Conference aims to help military kids cope

Conference aims to help military kids cope »Play Video
It is always a joyous moment and a big relief as servicemen and women come back from war.

"It's been hard, especially with two kids. I think they take the brunt more than we do. It's been difficult," said Army wife Adrienne Mock.

Military medical experts say the children are the ones who oftentimes have the most trouble dealing with the deployment.

"Just try not to think of how bad it is. Just think of the good things," said soldier's daughter Ashley Dunsmor.

But it's not always that easy, according to the military kids who appear in the video titled Military Youth Coping with Separation: when family members deploy.

"I worry for his safety," one child is heard saying in the video.

"Sometimes I feel sad," said a second.

"It's okay to be sad or angry," a third said.

The kids say when they watch the coverage of the war, all they see is the violence and it frightens them.

One young girl said she trembles every time her dad talks to her through a video hookup.

"And I thought maybe something bad is going to happen while he's talking and we're going to see him die," said the teen.

It's that kind of stress that's bringing military and civilian experts together to figure out ways to help these kids cope.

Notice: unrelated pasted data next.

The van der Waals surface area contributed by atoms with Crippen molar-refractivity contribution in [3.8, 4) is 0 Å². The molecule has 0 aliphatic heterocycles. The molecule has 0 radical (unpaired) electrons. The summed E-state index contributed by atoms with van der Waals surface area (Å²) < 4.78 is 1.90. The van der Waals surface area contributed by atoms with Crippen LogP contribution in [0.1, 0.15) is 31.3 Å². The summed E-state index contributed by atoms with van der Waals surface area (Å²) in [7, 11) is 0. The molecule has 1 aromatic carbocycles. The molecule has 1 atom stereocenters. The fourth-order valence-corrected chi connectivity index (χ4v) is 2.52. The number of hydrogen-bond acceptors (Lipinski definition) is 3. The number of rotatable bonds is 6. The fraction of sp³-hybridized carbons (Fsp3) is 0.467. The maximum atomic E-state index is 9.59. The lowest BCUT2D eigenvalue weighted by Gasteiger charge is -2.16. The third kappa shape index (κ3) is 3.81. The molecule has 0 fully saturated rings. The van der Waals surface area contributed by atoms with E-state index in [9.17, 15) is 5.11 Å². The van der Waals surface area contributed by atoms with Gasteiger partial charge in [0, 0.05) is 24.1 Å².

It is the reason behind the conference "Military Child and Adolescent Behavioral Health and Well-Being during Wartime and Beyond." The three-day event is put on by Madigan Army Medical Center.

Much of the outreach includes special video presentations for older children and animation for the younger ones.

There is a saying that the military will take care of its own. While that maybe true, the doctors say it's important to know that most of these kids live out in the community and therefore, it's important for all of us to understand the special needs of children of military parents.

"One of my mentors says if you want to honor the service and sacrifice of a service member, take particularly good care of their legacy, which is their children," said Maj. Keith Lemmon of Madigan.

And so when you watch these reunions see if you can tell who's happiest the deployment is over, the parent or the child.

More Information:

Army Behavioral Health